The 'unixepoch' modifier (11) only works if it immediately follows a time value in the DDDDDDDDDD format. This modifier causes the DDDDDDDDDD to be interpreted not as a Julian day number as it normally would be, but as Unix Time - the number of seconds since 1970. If the 'unixepoch' modifier does not follow a time value of the form DDDDDDDDDD which expresses the number of seconds since 1970 or if other modifiers separate the 'unixepoch' modifier from prior DDDDDDDDDD then the behavior is undefined. For SQLite versions before 3.16.0 (2017-01-02), the 'unixepoch' modifier only works for dates between 0000-01-01 00:00:00 and 5352-11-01 10:52:47 (unix times of -62167219200 through 106751991167).

The 'localtime' modifier (12) assumes the time value to its left is in Universal Coordinated Time (UTC) and adjusts that time value so that it is in localtime. If 'localtime' follows a time that is not UTC, then the behavior is undefined. The 'utc' modifier is the opposite of 'localtime'. 'utc' assumes that the time value to its left is in the local timezone and adjusts that time value to be in UTC. If the time to the left is not in localtime, then the result of 'utc' is undefined.
modifier2 (Optional)[String] same as above
modifier3 (Optional)[String] same as above
modifier4 (Optional)[String] same as above
modifier5 (Optional)[String] same as above
modifier6 (Optional)[String] same as above
modifier7 (Optional)[String] same as above
modifier8 (Optional)[String] same as above

Examples:

ExampleSample OutputDescription
SELECT 
DATE('now') --e.g. 2021-04-28
,DATE('now','localtime') --e.g. 2021-04-28
,DATE('now','utc') --e.g. 2021-04-28
,DATE('now', 'start of month') --e.g. 2021-04-01
,DATE('now', 'start of month', '+1 month' , '-1 day' ) --e.g. 2021-04-30
,DATE('now', '+5 day') --e.g. 2021-05-03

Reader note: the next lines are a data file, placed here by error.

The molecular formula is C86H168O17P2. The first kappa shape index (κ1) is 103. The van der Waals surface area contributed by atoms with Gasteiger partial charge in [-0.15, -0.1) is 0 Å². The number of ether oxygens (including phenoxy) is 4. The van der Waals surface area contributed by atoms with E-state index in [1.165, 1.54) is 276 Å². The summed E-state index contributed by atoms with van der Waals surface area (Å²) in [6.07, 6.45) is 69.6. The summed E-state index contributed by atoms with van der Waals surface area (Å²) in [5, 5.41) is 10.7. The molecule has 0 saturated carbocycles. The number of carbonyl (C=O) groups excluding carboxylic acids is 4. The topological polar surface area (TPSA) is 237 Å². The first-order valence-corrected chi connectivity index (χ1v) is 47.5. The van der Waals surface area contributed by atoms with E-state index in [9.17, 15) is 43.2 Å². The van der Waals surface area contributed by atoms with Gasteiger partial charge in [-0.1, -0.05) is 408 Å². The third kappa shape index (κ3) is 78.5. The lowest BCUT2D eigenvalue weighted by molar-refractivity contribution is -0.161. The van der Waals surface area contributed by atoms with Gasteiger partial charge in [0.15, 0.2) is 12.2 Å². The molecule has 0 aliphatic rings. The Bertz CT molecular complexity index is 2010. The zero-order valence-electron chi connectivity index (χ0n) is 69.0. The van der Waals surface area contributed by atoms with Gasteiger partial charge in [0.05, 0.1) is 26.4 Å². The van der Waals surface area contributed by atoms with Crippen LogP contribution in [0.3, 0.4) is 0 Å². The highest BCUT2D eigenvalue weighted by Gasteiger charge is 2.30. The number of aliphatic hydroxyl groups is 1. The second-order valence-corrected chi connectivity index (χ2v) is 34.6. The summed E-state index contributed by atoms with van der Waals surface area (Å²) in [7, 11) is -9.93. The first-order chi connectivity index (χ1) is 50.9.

,DATE('now', '+5 day','+1 month') --e.g. 2021-06-03
,DATE('now', '+5 day','+1 month','+10 year') --e.g. 2031-06-03
,DATE('2020-01-01 22:00', '+2 hour') --e.g. 2020-01-02
--see SQL comment for output--
DATETIME Syntax:
DATETIME(timestring[,modifier1][,modifier2][,modifier3][,modifier4][,modifier5][,modifier6][,modifier7][,modifier8])
This function takes a time string as an argument (and optionally one or more modifiers). Returns date in this format: YYYY-MM-DD HH:MM:SS (i.e. Equivalent strftime('%Y-%m-%d %H:%M:%S', ...)).

Parameters:

NameDescription
timestring[String] Valid time string format. A time value can be in any of the following formats shown below. The value is usually a string, though it can be an integer or floating point number in the case of format 12.

1. YYYY-MM-DD
2. YYYY-MM-DD HH:MM
3. YYYY-MM-DD HH:MM:SS
4. YYYY-MM-DD HH:MM:SS.SSS
5. YYYY-MM-DDTHH:MM
6. YYYY-MM-DDTHH:MM:SS
7. YYYY-MM-DDTHH:MM:SS.SSS
8. HH:MM
9. HH:MM:SS
10. HH:MM:SS.SSS
11. now
12. DDDDDDDDDD

In formats 5 through 7, the 'T' is a literal character separating the date and the time, as required by ISO-8601. Formats 8 through 10 that specify only a time assume a date of 2000-01-01. Format 11, the string 'now', is converted into the current date and time as obtained from the xCurrentTime method of the sqlite3_vfs object in use. The 'now' argument to date and time functions always returns exactly the same value for multiple invocations within the same sqlite3_step() call. Universal Coordinated Time (UTC) is used. Format 12 is the Julian day number expressed as an integer or floating point value.